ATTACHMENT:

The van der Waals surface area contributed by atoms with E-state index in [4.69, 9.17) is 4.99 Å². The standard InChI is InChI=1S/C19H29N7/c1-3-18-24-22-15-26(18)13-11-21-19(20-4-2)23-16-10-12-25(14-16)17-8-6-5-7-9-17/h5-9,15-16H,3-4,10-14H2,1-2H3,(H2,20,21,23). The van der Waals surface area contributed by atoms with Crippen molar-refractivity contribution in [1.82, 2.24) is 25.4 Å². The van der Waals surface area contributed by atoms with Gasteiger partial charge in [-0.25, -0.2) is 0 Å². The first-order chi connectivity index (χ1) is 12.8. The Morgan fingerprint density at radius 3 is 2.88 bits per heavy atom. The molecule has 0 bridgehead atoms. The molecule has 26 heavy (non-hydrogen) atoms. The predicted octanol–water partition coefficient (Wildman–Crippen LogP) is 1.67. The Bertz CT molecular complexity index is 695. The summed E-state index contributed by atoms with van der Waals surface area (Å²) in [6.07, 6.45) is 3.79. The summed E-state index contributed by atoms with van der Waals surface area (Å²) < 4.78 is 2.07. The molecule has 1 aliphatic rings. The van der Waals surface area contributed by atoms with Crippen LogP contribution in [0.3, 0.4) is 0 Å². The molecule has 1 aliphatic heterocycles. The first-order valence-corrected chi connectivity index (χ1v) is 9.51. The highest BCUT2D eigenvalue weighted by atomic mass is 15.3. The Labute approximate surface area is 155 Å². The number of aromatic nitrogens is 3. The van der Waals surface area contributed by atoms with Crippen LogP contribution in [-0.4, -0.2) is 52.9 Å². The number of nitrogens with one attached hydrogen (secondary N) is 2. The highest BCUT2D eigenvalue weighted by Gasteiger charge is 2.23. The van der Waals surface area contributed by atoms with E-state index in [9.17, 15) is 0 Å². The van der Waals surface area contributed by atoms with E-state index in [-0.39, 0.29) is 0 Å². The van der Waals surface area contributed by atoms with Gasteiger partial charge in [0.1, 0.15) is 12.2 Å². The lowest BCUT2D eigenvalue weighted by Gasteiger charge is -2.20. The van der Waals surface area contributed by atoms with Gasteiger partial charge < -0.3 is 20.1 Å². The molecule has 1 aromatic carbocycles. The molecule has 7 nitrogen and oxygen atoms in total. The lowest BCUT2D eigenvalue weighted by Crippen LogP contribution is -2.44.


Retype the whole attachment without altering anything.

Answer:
The van der Waals surface area contributed by atoms with E-state index in [4.69, 9.17) is 4.99 Å². The standard InChI is InChI=1S/C19H29N7/c1-3-18-24-22-15-26(18)13-11-21-19(20-4-2)23-16-10-12-25(14-16)17-8-6-5-7-9-17/h5-9,15-16H,3-4,10-14H2,1-2H3,(H2,20,21,23). The van der Waals surface area contributed by atoms with Crippen molar-refractivity contribution in [1.82, 2.24) is 25.4 Å². The van der Waals surface area contributed by atoms with Gasteiger partial charge in [-0.25, -0.2) is 0 Å². The first-order chi connectivity index (χ1) is 12.8. The Morgan fingerprint density at radius 3 is 2.88 bits per heavy atom. The molecule has 0 bridgehead atoms. The molecule has 26 heavy (non-hydrogen) atoms. The predicted octanol–water partition coefficient (Wildman–Crippen LogP) is 1.67. The Bertz CT molecular complexity index is 695. The summed E-state index contributed by atoms with van der Waals surface area (Å²) in [6.07, 6.45) is 3.79. The summed E-state index contributed by atoms with van der Waals surface area (Å²) < 4.78 is 2.07. The molecule has 1 aliphatic rings. The van der Waals surface area contributed by atoms with Crippen LogP contribution in [0.3, 0.4) is 0 Å². The molecule has 1 aliphatic heterocycles. The first-order valence-corrected chi connectivity index (χ1v) is 9.51. The highest BCUT2D eigenvalue weighted by atomic mass is 15.3. The Labute approximate surface area is 155 Å². The number of aromatic nitrogens is 3. The van der Waals surface area contributed by atoms with Crippen LogP contribution in [-0.4, -0.2) is 52.9 Å². The number of nitrogens with one attached hydrogen (secondary N) is 2. The highest BCUT2D eigenvalue weighted by Gasteiger charge is 2.23. The van der Waals surface area contributed by atoms with E-state index in [9.17, 15) is 0 Å². The van der Waals surface area contributed by atoms with E-state index in [-0.39, 0.29) is 0 Å². The van der Waals surface area contributed by atoms with Gasteiger partial charge in [0.1, 0.15) is 12.2 Å². The lowest BCUT2D eigenvalue weighted by Gasteiger charge is -2.20. The van der Waals surface area contributed by atoms with Gasteiger partial charge < -0.3 is 20.1 Å². The molecule has 1 aromatic carbocycles. The molecule has 7 nitrogen and oxygen atoms in total. The lowest BCUT2D eigenvalue weighted by Crippen LogP contribution is -2.44.